In that context, the Greens were almost kicked out of parliament by the voters as they have in all but their name given up everything that has to do with the protection of the environment. When the government made arms and coal energy deals worth billions of Swedish Crowns, the Greens were “very critical” – which is the height of irony, seeing as the Greens were part of the very same government. Their conduct was similar when the government announced harsher measures against primarily juvenile Afghan refugees. The leader of the Greens cried on the press conference, when the government announced the measures they themselves had negotiated as part of the ruling coalition. If they previously had a function similar to that of the Left Party, i.e. to channel dissatisfaction and radicals back into a support for the environmentally hazardous capitalist system, this function has been weakened. It remains to be seen if they can recover.

The largest party in Swedish politics, the Social Democrats, lost support in almost all municipal districts. Partly, this has to do with the fact that the Social Democrats no longer have a role to fulfill as a bulwark against communism. In present day Sweden, there is no revolutionary threat against capitalism and the tying up of workers to the capitalist system is a role that is increasingly performed by the Sweden Democrats. This is one reason for the worst electoral performance of social democracy in Sweden since 1911.

The major conservative party, the “Moderates”, that also lost support in the elections, are joined by the Christian Democrats on the right wing, and have together been approached by the Sweden Democrats in an attempt to form a government. Both the Moderate Party and the Christian Democrats have policies that are similar to the Sweden Democrats and it would be relatively easy to join the three parties into a coalition.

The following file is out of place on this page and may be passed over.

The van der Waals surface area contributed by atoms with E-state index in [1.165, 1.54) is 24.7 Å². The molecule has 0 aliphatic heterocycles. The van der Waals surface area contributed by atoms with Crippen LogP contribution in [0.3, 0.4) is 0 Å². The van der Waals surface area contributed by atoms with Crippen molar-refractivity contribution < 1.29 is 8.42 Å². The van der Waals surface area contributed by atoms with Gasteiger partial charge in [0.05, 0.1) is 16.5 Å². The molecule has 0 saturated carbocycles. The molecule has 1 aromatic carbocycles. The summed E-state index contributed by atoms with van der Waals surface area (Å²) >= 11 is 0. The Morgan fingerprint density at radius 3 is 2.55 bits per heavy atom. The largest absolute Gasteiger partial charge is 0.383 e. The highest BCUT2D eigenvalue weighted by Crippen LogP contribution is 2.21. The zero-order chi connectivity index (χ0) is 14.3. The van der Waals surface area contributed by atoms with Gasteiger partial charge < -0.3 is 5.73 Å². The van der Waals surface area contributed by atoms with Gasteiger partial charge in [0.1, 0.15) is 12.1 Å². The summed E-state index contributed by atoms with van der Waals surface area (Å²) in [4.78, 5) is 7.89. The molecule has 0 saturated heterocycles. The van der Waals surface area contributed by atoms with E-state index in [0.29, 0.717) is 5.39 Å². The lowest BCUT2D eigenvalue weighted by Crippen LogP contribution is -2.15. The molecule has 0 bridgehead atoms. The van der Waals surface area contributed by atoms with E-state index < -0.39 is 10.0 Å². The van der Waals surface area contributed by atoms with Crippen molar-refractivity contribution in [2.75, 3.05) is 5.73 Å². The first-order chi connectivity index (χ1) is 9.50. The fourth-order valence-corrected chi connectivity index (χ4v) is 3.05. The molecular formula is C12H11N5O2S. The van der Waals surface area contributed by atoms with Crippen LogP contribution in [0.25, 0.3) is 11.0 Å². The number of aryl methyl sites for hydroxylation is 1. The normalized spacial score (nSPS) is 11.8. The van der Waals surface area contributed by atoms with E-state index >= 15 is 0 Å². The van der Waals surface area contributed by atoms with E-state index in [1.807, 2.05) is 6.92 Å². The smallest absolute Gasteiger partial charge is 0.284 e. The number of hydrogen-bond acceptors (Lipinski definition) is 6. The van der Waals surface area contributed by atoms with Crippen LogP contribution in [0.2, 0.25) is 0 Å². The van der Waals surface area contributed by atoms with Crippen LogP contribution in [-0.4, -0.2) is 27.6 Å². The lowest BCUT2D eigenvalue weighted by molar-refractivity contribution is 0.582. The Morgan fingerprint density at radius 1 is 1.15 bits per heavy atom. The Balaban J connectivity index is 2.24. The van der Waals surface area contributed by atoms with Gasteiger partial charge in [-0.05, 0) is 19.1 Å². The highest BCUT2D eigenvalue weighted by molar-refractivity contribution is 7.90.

The national elections of 2018 have not meant a breakthrough for a revolutionary alternative. The workers and their dissatisfaction keep being locked within the framework of capitalism, regardless of whether it is in the Left Party or the Sweden Democrats.

The campaign that has been conducted by the Communist Party of Sweden has been aimed at the entirety of the system in which we live: capitalism in its imperialist stage. We have emphasized that there is more that unite the parties represented in parliament than separate them: they are all parties that do not challenge the capitalist system. Even though there are differences in nuance between them, their support of capitalism, and all the problems that are caused by that system, remains at the core of their existence.

Our campaign and our political approach have been clear. We have not compromised with our ideology, or espoused illusory ideas of “lesser evils”, nor have we called upon people to support capitalist parties. Our participation in the elections has allowed people to take a stand against the entire system, both on a personal and political level.

Because of the limitations put on extra-parliamentary parties, we do not get our ballot papers distributed to polling stations. That means that every Communist Party ballot paper that reached a polling station was put there by a communist. This time around more stations were reached than in previous elections, but unfortunately this still constitutes only a fraction of the total.

Unlike the bourgeois parties we do not get any kind of support from the state. That means that every leaflet and every piece of information were distributed by a communist. In all of this, we have grown as a party, as an organization and as communists. We take our experiences with us, and will continue to build our party.

After all, voting is not enough – the work communists do outside of parliament is at any given moment more important than what is done inside of it. That is why we strengthen our continued struggle with the experiences that have been gained during our campaign. The contradictions between labor and capital will harden and in that struggle, the people have no other hope than their communist party!

Executive Committee,

Communist Party of Sweden